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BREAKING NEWS

today is Dec 06, 2022

Mexico City sits at 2,285 meters above sea level, which means that altitude is everything at the Autodromo Hermanos Rodriguez.

The elevated environment and its thinner air have a surprisingly large effect on many elements of an F1 car, changing how it performs and operates.

First and foremost, it means less downforce, which teams compensate for by running more wing, but without sacrificing too much straight-line speed.

However, the high altitude also puts big demands on engines, with turbos spinning faster to inject air into the unit, a condition that tends to equalize engine performance among the manufacturers but which can also induce reliability issues.

  • Read also: Hamilton laments leaving 'quite a bit of time left on the table'

Anorak fact: Mexico City's altitude is five-times the height of the Petronas Twin Towers in Kuala Lumpur. And we deliberately reference the Mercedes sponsor because the Brackley's squad's W13 charger is performing well this weekend.

The car's typically "draggy" characteristics appear to be less of a constraint in Mexico than at other venues.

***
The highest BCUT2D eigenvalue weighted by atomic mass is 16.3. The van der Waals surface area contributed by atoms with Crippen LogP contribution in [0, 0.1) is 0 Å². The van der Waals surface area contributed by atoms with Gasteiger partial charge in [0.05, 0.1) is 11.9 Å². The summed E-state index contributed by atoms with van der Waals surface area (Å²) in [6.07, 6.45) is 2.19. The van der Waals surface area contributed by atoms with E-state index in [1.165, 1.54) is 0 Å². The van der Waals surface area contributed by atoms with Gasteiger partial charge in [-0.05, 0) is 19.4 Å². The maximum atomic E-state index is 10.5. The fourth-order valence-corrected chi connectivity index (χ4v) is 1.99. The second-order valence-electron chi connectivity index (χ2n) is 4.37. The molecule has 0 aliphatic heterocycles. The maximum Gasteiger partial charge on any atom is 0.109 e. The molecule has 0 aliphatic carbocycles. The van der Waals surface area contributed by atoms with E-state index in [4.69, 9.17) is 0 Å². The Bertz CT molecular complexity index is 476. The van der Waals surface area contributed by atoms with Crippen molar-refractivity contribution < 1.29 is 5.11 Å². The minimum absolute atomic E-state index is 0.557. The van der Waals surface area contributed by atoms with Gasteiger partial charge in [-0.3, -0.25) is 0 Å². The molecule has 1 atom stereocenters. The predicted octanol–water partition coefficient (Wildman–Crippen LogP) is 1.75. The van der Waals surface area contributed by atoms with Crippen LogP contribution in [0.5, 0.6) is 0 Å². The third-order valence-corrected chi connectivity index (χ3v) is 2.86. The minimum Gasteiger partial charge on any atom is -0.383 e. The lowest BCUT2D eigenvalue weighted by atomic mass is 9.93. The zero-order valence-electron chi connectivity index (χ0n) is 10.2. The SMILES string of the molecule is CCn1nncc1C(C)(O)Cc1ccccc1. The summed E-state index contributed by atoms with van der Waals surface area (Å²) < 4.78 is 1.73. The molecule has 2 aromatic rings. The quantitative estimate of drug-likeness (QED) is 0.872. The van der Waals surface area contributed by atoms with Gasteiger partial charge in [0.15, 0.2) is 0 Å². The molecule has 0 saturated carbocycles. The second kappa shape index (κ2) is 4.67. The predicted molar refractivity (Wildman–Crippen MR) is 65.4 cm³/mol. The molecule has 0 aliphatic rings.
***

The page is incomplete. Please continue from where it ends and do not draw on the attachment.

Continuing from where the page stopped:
While both Haas drivers were quickest through the speed trap in qualifying on Saturday, courtesy of the lower downforce setting on their VF-22, Lewis Hamilton conceding just over 2kph to Max Verstappen in terms of top speed in qualifying.

So, can Mercedes pull off that first elusive win of 2022 this afternoon?

As usual, everyone will need to compose with the elements and the circumstances. The track's low grip level caught out many drivers in free practice, and there no reason to believe that the challenge will be lesser on Sunday.

Regarding tyres, Pirelli has noted that the circuit tends to feature a dusty surface with plenty of track evolution. Understanding this and getting the tyre warm-up exactly right is likely to be the key to success, according to the F1's rubber supplier.

But with a bit of luck, Lewis Hamilton might just be able to save his so far winless season and Mercedes' honour.

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